By Maggie Cino; Directed by Fred Backus
Part of the 2014 New York International Fringe Festival
Off Off Broadway, New Play
Now through 8.22.14
Sheen Center – The Black Box, 18 Bleecker Street
by Amanda LaPergola on 8.19.14
Phoebe Silva and David J. Goldberg in Warm Enough For Swimming. Photo by Hunter Canning.
BOTTOM LINE: An excellent script, lived-in performances, and a unique use of the Jersey Shore as a setting make for a bittersweetly satisfying play.
Playwright Maggie Cino is a welcome presence at the Fringe. At 2012’s festival she won the Excellence Award in Playwrighting for Decompression, and she is back this year with the equally fine Warm Enough for Swimming. This deceptively simple play explores the emotional wear and tear of a brother and sister in mourning set amidst the wreckage of the 2008 financial crisis and the eroding beaches of the South Jersey shore.
Eddie (David J. Goldberg), an unemployed banker, has abruptly left his new bride Viva (Lindsey Carter) to be with his dying grandmother, the woman who raised him and his sister after their mother’s abrupt death. Upon arriving at her small, cluttered Jersey Shore home, Eddie is informed by his sister Bridget (Phoebe Silva) that “Gramma” had passed away in the night. As Eddie and Bridget strive to make sense of the estate, make funeral arrangements, or even just clean up the damn house, Viva and Phoebe’s Russian thug boyfriend (Derrick Peterson) arrive to complicate matters.
The moment that Bridget casually, awkwardly mentions Gramma’s death establishes Warm Enough For Spring’s bittersweet bite. It is a play that has a lot of sympathy for its characters but an unromantic view of life and death. The people that pass in and out of the messy shore house all strive to do the right thing, or their idea of the right thing, but are challenged by long-suppressed memories and current financial restraints. The Jersey shore is a wry, clever setting for this melancholy play. It is a place sweetened in the minds of many with warm nostalgia; a place haunted with sweet memories of sea foam spray and trampled boardwalks. The characters of Warm Enough for Swimming have much more complicated, almost toxic relationships with this setting, and their shore memories are made mostly of dead jellyfish, biting flies and unsympathetic winters.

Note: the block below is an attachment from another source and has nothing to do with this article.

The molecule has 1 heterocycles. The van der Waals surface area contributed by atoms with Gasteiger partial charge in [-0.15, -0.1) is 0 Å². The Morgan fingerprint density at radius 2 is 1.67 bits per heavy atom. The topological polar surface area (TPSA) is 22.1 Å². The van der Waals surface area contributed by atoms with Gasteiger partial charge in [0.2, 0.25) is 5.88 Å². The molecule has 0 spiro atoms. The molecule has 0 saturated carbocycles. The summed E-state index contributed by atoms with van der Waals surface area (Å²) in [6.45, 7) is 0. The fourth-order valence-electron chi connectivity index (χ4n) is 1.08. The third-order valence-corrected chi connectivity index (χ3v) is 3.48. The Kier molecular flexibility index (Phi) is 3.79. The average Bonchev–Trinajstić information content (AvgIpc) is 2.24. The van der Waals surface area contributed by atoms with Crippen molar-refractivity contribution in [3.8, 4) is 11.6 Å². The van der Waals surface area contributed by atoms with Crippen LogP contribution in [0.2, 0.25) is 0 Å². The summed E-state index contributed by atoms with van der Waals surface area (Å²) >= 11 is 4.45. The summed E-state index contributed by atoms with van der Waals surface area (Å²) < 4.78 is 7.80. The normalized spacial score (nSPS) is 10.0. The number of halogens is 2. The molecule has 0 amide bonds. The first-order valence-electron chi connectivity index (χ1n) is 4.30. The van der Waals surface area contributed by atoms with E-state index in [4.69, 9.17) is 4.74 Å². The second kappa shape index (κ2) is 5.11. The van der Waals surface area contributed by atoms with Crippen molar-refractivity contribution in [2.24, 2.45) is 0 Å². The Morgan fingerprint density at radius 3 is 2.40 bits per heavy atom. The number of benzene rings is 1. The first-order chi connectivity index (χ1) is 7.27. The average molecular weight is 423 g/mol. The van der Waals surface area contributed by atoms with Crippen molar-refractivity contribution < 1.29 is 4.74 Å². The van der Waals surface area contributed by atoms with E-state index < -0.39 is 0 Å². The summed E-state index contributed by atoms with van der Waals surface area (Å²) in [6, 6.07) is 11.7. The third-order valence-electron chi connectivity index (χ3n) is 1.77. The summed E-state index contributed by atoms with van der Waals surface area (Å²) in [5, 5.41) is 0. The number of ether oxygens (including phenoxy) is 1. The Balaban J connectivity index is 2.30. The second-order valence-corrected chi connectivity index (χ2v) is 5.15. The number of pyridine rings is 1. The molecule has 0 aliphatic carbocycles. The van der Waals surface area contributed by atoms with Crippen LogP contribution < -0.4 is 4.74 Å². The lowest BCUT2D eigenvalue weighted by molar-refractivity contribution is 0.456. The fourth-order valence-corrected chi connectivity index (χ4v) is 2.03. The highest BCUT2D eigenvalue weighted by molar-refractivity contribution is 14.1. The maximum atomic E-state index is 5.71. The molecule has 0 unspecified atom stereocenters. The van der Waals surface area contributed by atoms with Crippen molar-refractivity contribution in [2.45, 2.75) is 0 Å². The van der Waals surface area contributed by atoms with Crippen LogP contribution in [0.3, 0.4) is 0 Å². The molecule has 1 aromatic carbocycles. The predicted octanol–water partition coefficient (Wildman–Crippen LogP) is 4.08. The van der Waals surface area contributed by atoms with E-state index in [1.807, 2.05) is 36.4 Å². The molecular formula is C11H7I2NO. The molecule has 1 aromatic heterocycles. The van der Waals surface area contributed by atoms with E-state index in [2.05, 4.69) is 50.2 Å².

As a person who has grown up with summers spent in Wildwood, Ocean City, Margate and Sea Isle City, I can attest that the shores of southern New Jersey have a very distinctive feel and aesthetic that Cino and director Fred Backus nail perfectly. Cino sets Warm Enough for Swimming in September, a time when the tourists start to leave and the shore becomes a quieter, emptier place. The production team beautifully weaves elements of a transitioning shore into the show’s fabric, particularly the distinctive calls of the laughing gulls (implemented by sound designer Daniel McKleinfeld). It is a production rich in specific detail with a very lived-in aesthetic.
The four person ensemble works beautifully together, and Cino gets a lot of great material out of different character pairings. There is also a light touch of farce in Backus’ staging that gives the play a sense of momentum, and the actors never let a beat drop. Silva’ s Bridget gets the biggest emotional work out, and the actress commits beautifully to the character’s complex inner life. Goldberg gives an empathetic performance as the conflicted Eddie. Carter and Peterson are also excellent as the oft-comic supporting characters, especially when Carter’s imperial WASP sensibilities are challenged by Peterson’s unapologetic sleaziness.
Warm Enough for Swimming is a beautiful, bracing play and one of the dramatic highlights of this year’s Fringe. The performance I attended (second in its five-show run) was sold out and word of mouth will no doubt make it one of the must-see shows of the festival. Get to it while you can.
(Warm Enough for Swimming plays at Sheen Center – The Black Box, 18 Bleecker Street, through August 22, 2014. Remaining performances are Wednesday 8/20 at 2 PM and Friday 8/22 at 4:30 PM. Tickets are $18 and are available at fringenyc.org.)